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'It is ok to ask for help.' More people experience food insecurity for the first time

Good Shepherd Food Bank releases new 'You Are Not Alone' campaign to encourage more people to ask for help.

MAINE, Maine — More Mainers are experiencing food insecurity for the first time since the COVID-19 pandemic began, and food pantries are ready to help.

To encourage Mainers to ask for help, Good Shepherd Food Bank has launched a new campaign, 'You Are Not Alone,' to teach people that asking for help is not a sign of weakness.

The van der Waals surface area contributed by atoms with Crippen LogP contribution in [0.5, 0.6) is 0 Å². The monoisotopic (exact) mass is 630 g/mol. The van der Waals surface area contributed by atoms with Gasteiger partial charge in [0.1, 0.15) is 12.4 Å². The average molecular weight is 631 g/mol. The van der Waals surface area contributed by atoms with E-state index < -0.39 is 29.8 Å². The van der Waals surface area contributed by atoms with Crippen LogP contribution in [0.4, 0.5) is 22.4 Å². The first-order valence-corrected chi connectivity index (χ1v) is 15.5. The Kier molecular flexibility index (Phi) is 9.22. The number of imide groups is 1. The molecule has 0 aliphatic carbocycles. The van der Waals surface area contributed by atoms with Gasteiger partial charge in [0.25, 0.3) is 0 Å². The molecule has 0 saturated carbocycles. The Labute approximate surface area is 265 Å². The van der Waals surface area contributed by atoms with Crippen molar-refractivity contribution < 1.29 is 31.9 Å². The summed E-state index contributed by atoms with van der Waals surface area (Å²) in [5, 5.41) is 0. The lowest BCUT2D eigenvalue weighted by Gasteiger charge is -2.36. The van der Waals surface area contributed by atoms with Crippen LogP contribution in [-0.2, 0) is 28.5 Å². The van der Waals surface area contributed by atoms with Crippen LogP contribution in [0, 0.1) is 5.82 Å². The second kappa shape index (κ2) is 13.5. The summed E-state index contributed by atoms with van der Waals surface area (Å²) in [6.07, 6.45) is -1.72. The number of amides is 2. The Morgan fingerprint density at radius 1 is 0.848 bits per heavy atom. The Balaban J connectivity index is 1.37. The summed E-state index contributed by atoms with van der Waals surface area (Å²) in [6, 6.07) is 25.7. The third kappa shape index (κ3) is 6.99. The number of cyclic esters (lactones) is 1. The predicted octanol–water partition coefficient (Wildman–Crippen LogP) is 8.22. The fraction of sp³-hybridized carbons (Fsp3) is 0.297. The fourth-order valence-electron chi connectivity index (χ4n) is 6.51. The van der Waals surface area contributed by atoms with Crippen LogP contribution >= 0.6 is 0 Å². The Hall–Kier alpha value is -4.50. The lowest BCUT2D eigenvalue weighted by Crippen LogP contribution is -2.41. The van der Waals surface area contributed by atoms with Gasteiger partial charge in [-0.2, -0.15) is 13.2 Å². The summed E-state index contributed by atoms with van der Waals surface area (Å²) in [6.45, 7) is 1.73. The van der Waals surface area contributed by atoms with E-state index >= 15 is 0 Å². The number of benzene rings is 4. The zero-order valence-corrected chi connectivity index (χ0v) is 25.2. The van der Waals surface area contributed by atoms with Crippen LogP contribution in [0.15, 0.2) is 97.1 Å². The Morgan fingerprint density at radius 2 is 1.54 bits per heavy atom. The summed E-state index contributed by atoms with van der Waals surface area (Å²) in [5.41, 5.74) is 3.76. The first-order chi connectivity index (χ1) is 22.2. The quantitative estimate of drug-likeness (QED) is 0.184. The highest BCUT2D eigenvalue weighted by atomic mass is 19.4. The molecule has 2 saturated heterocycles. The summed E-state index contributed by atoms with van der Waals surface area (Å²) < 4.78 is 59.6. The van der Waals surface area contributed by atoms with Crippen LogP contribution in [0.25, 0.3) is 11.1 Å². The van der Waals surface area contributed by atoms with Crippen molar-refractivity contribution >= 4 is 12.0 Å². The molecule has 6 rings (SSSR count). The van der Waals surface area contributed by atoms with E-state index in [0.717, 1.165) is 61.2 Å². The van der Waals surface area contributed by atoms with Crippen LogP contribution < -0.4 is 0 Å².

"We want to let people know that agencies are there, they are open, they are willing, they are welcoming, and they are ready to help," says Dawn DiFiore, director of community partnerships for Good Shepherd Food Bank. 

Accessing food help can help relieve stress, and many resources are nearby and available for anyone who needs them.

"If you need it for a week, if you need it for a month, if you need it for a year, we are not here to judge ... we are here to help and we are happy to do so, so please come out and take advantage of what we have available," says DiFiore.

Last year, Good Shepherd Food Bank gave out two million more meals than any other year.

"Help is there, it's right around the corner, all you need to do is reach out and they are ready to help you with your food needs," says DiFiore.

Visit the Good Shepherd Food Bank Food Map for a list of Maine agencies that partner with Good Shepherd Food Bank to provide food boxes and meals.